I do believe mine was an Esquire in Tele clothing.

    Me likey.


    [​IMG]
     
    bacongrease likes this.

  11. chezdeluxe

    chezdeluxe Poster Extraordinaire

    Age:
    67
    Dec 29, 2007
    Brisbane Australia
    And then he preferred the Jazzmaster. ;)
     

  12. fakeocaster

    fakeocaster Tele-Afflicted

    They look cool.I don't believe they sound that different , based on those I've played.I do have a parts o caster with a single p90 though,which sounds like a cross between an esquire and a Les Paul Jr
     

  13. Slidertom

    Slidertom Tele-Meister

    289
    Jul 16, 2014
    So-Cal
    Saw a video about a fellow named Sturgill Simpson. Him and his band were playing live on a radio talk show. If anyone can find that, watch and listen to the guitar player. He's playing an Esquier. That guy can flat play. A lot of sound coming from that guitar.

    Found this: Sturgill Simpson-Full Performance[Live On KEXP]
    On youtube. Enjoy.
     

  14. Lobomov

    Lobomov Friend of Leo's

    Jul 15, 2013
    Europa

    So have you also pulled the volume knop from your Esquire? :)
     

  15. kennl

    kennl Tele-Holic

    966
    Feb 6, 2007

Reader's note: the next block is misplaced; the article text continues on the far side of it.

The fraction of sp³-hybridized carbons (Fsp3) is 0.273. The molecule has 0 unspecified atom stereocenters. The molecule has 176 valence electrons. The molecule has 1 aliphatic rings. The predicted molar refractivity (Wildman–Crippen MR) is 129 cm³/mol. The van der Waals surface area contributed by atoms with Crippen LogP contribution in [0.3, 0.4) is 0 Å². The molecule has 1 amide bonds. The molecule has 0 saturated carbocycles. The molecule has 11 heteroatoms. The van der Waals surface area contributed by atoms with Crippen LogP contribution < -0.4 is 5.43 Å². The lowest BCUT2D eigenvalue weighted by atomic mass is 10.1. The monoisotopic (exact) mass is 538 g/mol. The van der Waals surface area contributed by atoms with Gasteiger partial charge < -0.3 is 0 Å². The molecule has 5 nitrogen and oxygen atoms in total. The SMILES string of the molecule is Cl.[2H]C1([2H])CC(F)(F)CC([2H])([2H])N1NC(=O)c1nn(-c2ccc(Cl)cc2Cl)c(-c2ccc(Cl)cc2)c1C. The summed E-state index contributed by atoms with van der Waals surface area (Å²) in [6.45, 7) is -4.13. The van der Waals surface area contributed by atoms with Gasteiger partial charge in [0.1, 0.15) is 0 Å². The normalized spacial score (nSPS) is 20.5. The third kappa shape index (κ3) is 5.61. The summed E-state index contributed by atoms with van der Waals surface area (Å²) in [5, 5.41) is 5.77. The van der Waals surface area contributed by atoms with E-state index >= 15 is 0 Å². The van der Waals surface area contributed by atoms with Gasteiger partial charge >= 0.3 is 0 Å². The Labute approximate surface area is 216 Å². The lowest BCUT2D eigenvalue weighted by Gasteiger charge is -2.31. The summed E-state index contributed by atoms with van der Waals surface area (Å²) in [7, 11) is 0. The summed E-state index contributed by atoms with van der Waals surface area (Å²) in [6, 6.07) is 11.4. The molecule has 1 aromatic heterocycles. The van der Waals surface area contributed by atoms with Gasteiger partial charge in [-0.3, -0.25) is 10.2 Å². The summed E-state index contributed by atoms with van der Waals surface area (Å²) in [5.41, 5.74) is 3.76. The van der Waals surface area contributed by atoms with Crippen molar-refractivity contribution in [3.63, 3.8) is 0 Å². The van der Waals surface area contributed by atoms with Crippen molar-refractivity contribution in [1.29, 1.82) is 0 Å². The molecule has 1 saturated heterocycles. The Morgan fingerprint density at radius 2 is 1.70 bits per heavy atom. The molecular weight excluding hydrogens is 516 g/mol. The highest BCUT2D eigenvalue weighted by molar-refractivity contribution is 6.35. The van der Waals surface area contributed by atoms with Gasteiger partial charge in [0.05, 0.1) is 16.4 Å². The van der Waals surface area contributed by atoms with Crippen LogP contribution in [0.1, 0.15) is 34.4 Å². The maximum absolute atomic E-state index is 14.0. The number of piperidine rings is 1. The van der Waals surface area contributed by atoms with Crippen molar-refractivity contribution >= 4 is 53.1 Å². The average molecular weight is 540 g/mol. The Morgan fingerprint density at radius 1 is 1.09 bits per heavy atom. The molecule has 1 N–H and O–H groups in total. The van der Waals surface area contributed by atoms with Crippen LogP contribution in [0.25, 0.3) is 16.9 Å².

Moon Township, PA
    Makes more sense to own an Esquire rather than a Telecaster if you exclusively use the bridge pickup.
     

  16. LouBluz

    LouBluz TDPRI Member

    19
    Aug 2, 2014
    Mississippi
    I have two Teles and an Esquire and each one has a different sound but all are fun to play. I can't think of a better reason to own any guitar. Just fun to play.
     

  17. MichaelAa

    MichaelAa Tele-Holic

    927
    Jun 9, 2012
    Norway
    Well said!
     

  18. jackal

    jackal Tele-Afflicted

    Jun 14, 2010
    mojave desert
    Reverse Esquires are the ticket.
     

  19. 71Tele

    71Tele TDPRI Member

    91
    Dec 5, 2014
    Virginia
    Since I use the neck pickup on my Tele at least as much as the bridge pickup, I guess an Esquire isn’t for me. But who knows… Next time I see one, I’ll give it a try. You don’t see them often though.
    Lots of good posts here, thanks y’all.
    Telemnemonics, I get your point and it makes me think of my old ES-175; it has only one (neck) pickup and I certainly would not want another one. I can easily see the same thing happening with an Esquire.
     

  20. knavel

    knavel TDPRI Member

    29
    Jul 21, 2014
    London
    Some people have done some pretty amazing things with a one pick up guitar.